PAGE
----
# Conservation of Linear Momentum

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The conservation law for linear momentum is slight modification or change in Newtons First Law of momentum. In an isolated system it says, “the sum of the linear momentum of all the bodies does not change. It remains conserved for the system.” The isolated system is one that is unaffected from its surroundings.

For example, two cars approaching, a canon-bullet system, Passengers in a vehicle. Vehicle may be anything; it may be a bus, a train, a bicycle or anything.

Momentum tells “how much motion the body posses at any instant of time”.

P = M V    (P is momentum, M is mass and V is velocity)

If I take the derivative of above equation then I get,

dp/dt = M dv/dt  and
dv/dt =   acceleration produced in the body.

The term dp/dt tell the variation in momentum w.r.t. time and this is called the derivative of momentum wrt time.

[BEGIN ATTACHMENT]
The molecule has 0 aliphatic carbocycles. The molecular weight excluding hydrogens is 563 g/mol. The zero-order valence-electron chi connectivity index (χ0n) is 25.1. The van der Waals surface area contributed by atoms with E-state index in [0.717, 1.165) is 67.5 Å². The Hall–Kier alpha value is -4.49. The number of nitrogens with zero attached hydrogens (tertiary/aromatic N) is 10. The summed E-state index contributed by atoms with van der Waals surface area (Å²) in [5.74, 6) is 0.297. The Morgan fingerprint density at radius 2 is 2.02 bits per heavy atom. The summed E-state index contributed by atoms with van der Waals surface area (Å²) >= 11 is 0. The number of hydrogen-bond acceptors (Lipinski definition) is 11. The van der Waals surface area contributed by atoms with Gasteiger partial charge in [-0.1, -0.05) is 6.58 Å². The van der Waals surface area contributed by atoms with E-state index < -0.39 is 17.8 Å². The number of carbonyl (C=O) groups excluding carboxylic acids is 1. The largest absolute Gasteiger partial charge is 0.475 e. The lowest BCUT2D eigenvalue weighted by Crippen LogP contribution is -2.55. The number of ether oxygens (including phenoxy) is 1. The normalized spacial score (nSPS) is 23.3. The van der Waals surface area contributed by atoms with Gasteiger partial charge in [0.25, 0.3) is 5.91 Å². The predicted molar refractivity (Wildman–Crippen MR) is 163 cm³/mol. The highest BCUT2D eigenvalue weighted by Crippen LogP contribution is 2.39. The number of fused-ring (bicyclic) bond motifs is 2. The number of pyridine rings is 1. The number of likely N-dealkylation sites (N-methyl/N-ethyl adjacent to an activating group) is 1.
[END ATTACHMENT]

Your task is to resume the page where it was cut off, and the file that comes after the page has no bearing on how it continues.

But for the isolated system the total change in momentum is zero.

dp/dt =0  so   a  = 0

This would mean that either the body is at rest or the body would be moving with uniform velocity.

Example 1:  A golf ball of mass 50 g at rest is hit by striker if the ball stops at a distance 50m from the origin with uniform retardation of 4 m/s2. Calculate impulse??

Solution: By applying the relation  v2  -  u2  = 2as

Let just after the hitting the velocity of the bullet is u and the final velocity is  v which is zero.
a  =  u2/2s  ,      u  =  20 m/s
Impulse   =  change in momentum  =  mv  -  mu  =  - 1.2 Ns

Example 2:  A machine gun has a mass of 20 g. It fires 25 g bullets at the rate of 600 bullets per minute with a speed of 200m/s. Calculate:

1. Recoil velocity of gun
2. Force required to keep the gun in position.

Solution 1: Before firing the total momentum is zero for the system, so

0   =   m1v1 + m2v2    (where m1,  v1 and m2, v2 are the mass and velocity of bullet and cannon respectively.)

So,   V2   = -m1v1/m2     (here m1  =    25 g   and m2   =    20 kg  =  200 m/s)

On substituting values,

V2  =   2.5 m/s

Solution 2:  Force required to keep the gun in position   =    total change in momentum of bullets

=d/dt x nmv

(Where ‘ nmv’ represents the total momentum of the bullets)

=      600 x 0.025 x 200/ 60

=     50 N

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